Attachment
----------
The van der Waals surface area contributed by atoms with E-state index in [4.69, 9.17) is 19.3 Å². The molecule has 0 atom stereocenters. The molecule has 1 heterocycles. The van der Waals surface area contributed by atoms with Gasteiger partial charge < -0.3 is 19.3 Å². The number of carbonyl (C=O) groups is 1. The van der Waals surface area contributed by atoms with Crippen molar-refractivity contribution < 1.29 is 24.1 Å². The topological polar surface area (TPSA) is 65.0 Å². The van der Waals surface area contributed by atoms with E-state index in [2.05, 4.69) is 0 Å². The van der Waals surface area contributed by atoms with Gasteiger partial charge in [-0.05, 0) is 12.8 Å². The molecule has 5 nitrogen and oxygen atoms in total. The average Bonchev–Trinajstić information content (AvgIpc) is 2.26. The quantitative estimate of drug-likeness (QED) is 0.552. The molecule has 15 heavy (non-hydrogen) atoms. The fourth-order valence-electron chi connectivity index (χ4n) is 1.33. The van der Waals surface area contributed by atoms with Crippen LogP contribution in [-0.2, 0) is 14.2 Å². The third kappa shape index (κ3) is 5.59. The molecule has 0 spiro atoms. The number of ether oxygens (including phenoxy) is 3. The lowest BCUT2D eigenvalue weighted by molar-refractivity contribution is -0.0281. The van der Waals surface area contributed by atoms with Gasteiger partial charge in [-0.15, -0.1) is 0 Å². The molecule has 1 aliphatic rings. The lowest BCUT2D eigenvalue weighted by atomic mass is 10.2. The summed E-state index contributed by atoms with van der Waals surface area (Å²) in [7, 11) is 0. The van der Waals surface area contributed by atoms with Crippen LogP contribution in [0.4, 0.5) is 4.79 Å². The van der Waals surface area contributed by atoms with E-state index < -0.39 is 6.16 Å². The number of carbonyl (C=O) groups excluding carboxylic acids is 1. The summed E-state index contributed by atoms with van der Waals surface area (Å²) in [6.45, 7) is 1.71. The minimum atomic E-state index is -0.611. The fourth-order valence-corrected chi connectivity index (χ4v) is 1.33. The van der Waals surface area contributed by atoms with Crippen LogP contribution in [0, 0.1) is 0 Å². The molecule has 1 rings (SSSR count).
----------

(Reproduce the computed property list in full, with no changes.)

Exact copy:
The van der Waals surface area contributed by atoms with E-state index in [4.69, 9.17) is 19.3 Å². The molecule has 0 atom stereocenters. The molecule has 1 heterocycles. The van der Waals surface area contributed by atoms with Gasteiger partial charge < -0.3 is 19.3 Å². The number of carbonyl (C=O) groups is 1. The van der Waals surface area contributed by atoms with Crippen molar-refractivity contribution < 1.29 is 24.1 Å². The topological polar surface area (TPSA) is 65.0 Å². The van der Waals surface area contributed by atoms with E-state index in [2.05, 4.69) is 0 Å². The van der Waals surface area contributed by atoms with Gasteiger partial charge in [-0.05, 0) is 12.8 Å². The molecule has 5 nitrogen and oxygen atoms in total. The average Bonchev–Trinajstić information content (AvgIpc) is 2.26. The quantitative estimate of drug-likeness (QED) is 0.552. The molecule has 15 heavy (non-hydrogen) atoms. The fourth-order valence-electron chi connectivity index (χ4n) is 1.33. The van der Waals surface area contributed by atoms with Crippen LogP contribution in [-0.2, 0) is 14.2 Å². The third kappa shape index (κ3) is 5.59. The molecule has 0 spiro atoms. The number of ether oxygens (including phenoxy) is 3. The lowest BCUT2D eigenvalue weighted by molar-refractivity contribution is -0.0281. The van der Waals surface area contributed by atoms with Gasteiger partial charge in [-0.15, -0.1) is 0 Å². The molecule has 1 aliphatic rings. The lowest BCUT2D eigenvalue weighted by atomic mass is 10.2. The summed E-state index contributed by atoms with van der Waals surface area (Å²) in [7, 11) is 0. The van der Waals surface area contributed by atoms with Crippen LogP contribution in [0.4, 0.5) is 4.79 Å². The van der Waals surface area contributed by atoms with E-state index < -0.39 is 6.16 Å². The number of carbonyl (C=O) groups excluding carboxylic acids is 1. The summed E-state index contributed by atoms with van der Waals surface area (Å²) in [6.45, 7) is 1.71. The minimum atomic E-state index is -0.611. The fourth-order valence-corrected chi connectivity index (χ4v) is 1.33. The van der Waals surface area contributed by atoms with Crippen LogP contribution in [0, 0.1) is 0 Å². The molecule has 1 rings (SSSR count).